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The Mysterious Snake


Text by Zhao Yue

“The Chinese zodiac, or sheng xiao (literally “born resembling”), is a rotating cycle of 12 years,” explains Wu Yucheng, Chinese folklore expert and author of Zodiac and Chinese Culture. “There is a concrete cultural reason for the selection of each of the 12 specific animals, making the Chinese zodiac a profound cultural phenomenon.” 

China’s zodiac presents a unique way of measuring years, with 12 different animals employed as symbols for each. Yet, the years don’t align with the Gregorian (Western) calendar exactly. For example, the Year of the Dragon started on January 23, 2012, and lasts until February 9, 2013. The Year of the Snake begins on February 10, 2013. In China, a person’s age can be easily deduced from his or her zodiac sign. For example, this year, a snake is either 12, 24, 36, or another multiple of 12. Thus, asking one’s sign has become a subtle and tactful method to figure out a person’s age.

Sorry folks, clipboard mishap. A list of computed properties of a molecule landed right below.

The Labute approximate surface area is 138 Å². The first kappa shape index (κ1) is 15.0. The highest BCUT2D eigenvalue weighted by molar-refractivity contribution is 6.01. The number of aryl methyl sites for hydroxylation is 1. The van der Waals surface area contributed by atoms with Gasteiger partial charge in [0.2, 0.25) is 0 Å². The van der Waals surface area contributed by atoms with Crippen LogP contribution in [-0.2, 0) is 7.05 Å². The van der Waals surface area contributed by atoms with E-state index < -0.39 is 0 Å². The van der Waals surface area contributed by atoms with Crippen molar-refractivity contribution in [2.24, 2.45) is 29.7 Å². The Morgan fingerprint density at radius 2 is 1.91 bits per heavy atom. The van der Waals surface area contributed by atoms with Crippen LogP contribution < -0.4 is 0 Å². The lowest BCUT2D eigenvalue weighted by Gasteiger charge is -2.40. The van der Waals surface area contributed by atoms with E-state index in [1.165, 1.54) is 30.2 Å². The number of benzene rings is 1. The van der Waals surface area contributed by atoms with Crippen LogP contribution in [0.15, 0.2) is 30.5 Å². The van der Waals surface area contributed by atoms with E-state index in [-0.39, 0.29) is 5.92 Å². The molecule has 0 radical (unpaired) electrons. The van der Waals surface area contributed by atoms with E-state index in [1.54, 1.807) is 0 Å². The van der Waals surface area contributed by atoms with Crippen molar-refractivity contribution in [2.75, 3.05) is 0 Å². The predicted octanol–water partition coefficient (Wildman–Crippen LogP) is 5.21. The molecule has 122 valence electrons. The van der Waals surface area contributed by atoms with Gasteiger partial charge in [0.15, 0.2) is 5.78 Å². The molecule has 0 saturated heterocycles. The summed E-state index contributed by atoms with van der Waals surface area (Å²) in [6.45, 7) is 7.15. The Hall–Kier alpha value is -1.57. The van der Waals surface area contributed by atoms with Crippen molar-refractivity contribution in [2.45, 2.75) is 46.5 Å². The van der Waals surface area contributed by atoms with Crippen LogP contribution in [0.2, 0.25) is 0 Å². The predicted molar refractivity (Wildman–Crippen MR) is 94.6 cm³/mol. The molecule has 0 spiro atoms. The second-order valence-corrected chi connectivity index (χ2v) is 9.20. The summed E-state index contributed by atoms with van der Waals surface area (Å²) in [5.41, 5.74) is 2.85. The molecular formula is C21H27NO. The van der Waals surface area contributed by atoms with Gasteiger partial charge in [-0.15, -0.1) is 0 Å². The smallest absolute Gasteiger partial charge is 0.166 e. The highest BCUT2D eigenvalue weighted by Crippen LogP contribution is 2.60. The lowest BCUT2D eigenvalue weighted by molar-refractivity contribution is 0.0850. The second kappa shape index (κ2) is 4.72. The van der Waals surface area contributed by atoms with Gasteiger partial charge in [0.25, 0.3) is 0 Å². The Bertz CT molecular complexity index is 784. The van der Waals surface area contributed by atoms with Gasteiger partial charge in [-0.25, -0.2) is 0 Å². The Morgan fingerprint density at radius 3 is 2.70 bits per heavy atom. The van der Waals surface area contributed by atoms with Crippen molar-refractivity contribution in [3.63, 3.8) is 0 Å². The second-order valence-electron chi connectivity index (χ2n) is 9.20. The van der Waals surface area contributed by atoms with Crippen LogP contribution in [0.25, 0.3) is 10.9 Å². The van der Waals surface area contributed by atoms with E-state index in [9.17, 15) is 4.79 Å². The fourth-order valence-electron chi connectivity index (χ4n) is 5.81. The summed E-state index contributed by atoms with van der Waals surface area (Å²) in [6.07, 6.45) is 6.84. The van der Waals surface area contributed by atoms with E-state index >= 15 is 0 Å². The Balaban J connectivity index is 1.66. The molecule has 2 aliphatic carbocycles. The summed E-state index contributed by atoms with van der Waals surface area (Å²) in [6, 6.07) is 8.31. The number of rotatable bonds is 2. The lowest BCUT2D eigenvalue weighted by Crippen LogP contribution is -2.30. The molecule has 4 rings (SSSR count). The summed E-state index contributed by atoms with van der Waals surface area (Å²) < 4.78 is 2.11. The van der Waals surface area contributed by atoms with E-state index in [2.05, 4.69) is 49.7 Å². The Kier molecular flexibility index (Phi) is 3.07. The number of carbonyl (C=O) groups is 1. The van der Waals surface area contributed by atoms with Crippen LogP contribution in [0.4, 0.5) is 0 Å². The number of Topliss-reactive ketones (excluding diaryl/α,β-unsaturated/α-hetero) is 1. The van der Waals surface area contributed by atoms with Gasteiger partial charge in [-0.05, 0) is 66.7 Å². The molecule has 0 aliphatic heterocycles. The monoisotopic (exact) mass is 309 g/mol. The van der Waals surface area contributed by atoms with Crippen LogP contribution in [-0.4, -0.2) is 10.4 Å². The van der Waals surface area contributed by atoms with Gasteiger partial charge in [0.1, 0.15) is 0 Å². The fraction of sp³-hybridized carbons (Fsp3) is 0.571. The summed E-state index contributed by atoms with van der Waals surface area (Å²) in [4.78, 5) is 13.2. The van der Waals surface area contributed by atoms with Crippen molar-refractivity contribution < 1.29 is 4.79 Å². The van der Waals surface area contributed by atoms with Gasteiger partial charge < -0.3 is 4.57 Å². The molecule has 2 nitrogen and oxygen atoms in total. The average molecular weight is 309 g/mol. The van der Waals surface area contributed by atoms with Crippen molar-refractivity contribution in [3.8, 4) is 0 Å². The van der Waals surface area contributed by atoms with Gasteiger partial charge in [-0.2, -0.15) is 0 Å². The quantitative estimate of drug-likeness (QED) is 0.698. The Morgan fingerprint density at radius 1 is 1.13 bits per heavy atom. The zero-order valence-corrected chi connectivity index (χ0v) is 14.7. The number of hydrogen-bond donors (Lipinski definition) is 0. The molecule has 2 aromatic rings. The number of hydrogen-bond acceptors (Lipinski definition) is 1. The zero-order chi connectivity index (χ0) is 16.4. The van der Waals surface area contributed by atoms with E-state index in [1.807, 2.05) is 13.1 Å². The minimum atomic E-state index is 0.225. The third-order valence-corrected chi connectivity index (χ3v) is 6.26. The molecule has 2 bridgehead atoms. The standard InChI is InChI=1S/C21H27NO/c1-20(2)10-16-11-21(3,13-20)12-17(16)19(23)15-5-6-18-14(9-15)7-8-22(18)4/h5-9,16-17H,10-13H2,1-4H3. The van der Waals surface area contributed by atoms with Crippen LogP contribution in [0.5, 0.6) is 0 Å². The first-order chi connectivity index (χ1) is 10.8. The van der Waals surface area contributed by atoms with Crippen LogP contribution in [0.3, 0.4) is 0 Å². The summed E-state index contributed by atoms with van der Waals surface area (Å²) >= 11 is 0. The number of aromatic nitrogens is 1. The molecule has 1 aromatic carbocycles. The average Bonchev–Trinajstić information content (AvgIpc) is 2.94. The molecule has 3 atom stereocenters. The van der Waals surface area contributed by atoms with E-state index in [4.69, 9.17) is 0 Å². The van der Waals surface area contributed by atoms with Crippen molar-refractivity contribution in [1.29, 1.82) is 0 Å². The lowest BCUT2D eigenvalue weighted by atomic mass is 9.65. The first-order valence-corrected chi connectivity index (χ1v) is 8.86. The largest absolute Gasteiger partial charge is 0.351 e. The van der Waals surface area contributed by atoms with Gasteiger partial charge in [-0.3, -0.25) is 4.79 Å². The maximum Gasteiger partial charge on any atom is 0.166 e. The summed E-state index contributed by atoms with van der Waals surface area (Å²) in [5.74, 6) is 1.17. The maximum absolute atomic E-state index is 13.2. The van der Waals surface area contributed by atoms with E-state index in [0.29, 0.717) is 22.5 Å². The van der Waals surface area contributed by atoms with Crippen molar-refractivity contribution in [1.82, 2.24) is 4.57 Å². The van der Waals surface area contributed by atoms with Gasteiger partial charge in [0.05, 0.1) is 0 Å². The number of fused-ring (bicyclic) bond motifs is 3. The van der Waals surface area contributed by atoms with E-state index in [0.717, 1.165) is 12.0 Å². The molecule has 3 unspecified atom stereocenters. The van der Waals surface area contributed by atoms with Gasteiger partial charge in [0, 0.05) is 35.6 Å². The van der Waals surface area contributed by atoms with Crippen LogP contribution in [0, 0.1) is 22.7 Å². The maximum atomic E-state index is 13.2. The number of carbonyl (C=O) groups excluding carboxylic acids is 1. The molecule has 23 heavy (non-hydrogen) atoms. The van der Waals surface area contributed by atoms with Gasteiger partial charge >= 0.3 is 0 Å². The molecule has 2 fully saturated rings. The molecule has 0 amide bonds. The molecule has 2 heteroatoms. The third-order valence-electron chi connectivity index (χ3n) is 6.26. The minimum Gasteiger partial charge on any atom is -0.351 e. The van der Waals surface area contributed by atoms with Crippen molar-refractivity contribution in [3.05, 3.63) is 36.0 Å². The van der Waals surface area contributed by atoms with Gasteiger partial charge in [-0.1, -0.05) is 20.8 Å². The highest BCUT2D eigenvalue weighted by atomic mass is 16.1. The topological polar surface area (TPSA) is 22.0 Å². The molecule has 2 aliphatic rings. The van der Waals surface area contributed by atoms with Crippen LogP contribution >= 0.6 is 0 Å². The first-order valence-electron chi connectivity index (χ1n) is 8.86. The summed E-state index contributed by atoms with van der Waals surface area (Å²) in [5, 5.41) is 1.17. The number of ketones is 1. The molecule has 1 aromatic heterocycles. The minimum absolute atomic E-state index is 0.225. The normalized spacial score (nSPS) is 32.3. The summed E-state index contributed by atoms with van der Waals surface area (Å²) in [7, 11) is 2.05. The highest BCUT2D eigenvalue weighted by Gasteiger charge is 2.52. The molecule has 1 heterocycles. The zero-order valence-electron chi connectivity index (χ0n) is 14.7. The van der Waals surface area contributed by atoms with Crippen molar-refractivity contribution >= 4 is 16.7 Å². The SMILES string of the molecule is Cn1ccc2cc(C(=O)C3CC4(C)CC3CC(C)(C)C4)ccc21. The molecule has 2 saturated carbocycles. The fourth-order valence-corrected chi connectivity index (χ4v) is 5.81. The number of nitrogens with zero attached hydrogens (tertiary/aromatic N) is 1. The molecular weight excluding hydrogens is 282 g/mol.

The Chinese zodiac begins with the rat, followed by the ox, tiger, rabbit, dragon, snake, horse, goat, monkey, rooster, dog, and pig in sequence. Different animals represent different cultural connotations. For example, the rat represents prosperous offspring, the ox connotes ample grain, and the dragon and snake are related to rice farming culture. Since the pig is traditionally deemed to bring home good luck, it is placed at the end of the zodiac cycle to complete an auspicious circle.

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